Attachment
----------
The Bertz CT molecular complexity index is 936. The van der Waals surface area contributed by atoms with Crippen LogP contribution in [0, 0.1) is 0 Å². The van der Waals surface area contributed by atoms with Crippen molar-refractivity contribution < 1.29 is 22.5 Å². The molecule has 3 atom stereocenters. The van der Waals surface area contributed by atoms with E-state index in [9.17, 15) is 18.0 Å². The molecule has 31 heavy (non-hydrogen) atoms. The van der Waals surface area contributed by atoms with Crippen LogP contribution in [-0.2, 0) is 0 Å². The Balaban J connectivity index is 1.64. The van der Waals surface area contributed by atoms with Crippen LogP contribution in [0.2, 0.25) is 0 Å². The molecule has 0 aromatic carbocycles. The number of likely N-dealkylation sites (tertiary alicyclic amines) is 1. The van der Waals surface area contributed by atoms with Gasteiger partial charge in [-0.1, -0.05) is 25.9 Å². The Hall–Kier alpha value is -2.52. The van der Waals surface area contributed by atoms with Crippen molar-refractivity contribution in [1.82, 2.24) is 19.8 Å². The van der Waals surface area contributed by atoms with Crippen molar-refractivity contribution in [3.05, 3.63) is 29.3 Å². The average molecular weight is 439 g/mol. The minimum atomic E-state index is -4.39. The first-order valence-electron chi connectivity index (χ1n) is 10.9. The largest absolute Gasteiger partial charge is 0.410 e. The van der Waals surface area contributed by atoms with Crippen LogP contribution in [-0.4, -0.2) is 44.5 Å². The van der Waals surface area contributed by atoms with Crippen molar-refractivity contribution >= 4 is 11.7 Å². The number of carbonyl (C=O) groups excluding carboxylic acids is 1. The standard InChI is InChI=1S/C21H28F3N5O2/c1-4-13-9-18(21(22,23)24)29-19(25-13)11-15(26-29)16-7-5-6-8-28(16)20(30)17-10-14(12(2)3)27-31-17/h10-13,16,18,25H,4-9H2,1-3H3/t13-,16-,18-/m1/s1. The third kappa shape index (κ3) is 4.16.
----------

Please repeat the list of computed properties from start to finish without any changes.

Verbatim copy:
The Bertz CT molecular complexity index is 936. The van der Waals surface area contributed by atoms with Crippen LogP contribution in [0, 0.1) is 0 Å². The van der Waals surface area contributed by atoms with Crippen molar-refractivity contribution < 1.29 is 22.5 Å². The molecule has 3 atom stereocenters. The van der Waals surface area contributed by atoms with E-state index in [9.17, 15) is 18.0 Å². The molecule has 31 heavy (non-hydrogen) atoms. The van der Waals surface area contributed by atoms with Crippen LogP contribution in [-0.2, 0) is 0 Å². The Balaban J connectivity index is 1.64. The van der Waals surface area contributed by atoms with Crippen LogP contribution in [0.2, 0.25) is 0 Å². The molecule has 0 aromatic carbocycles. The number of likely N-dealkylation sites (tertiary alicyclic amines) is 1. The van der Waals surface area contributed by atoms with Gasteiger partial charge in [-0.1, -0.05) is 25.9 Å². The Hall–Kier alpha value is -2.52. The van der Waals surface area contributed by atoms with Crippen molar-refractivity contribution in [1.82, 2.24) is 19.8 Å². The van der Waals surface area contributed by atoms with Crippen molar-refractivity contribution in [3.05, 3.63) is 29.3 Å². The average molecular weight is 439 g/mol. The minimum atomic E-state index is -4.39. The first-order valence-electron chi connectivity index (χ1n) is 10.9. The largest absolute Gasteiger partial charge is 0.410 e. The van der Waals surface area contributed by atoms with Crippen LogP contribution in [-0.4, -0.2) is 44.5 Å². The van der Waals surface area contributed by atoms with Crippen molar-refractivity contribution >= 4 is 11.7 Å². The number of carbonyl (C=O) groups excluding carboxylic acids is 1. The standard InChI is InChI=1S/C21H28F3N5O2/c1-4-13-9-18(21(22,23)24)29-19(25-13)11-15(26-29)16-7-5-6-8-28(16)20(30)17-10-14(12(2)3)27-31-17/h10-13,16,18,25H,4-9H2,1-3H3/t13-,16-,18-/m1/s1. The third kappa shape index (κ3) is 4.16.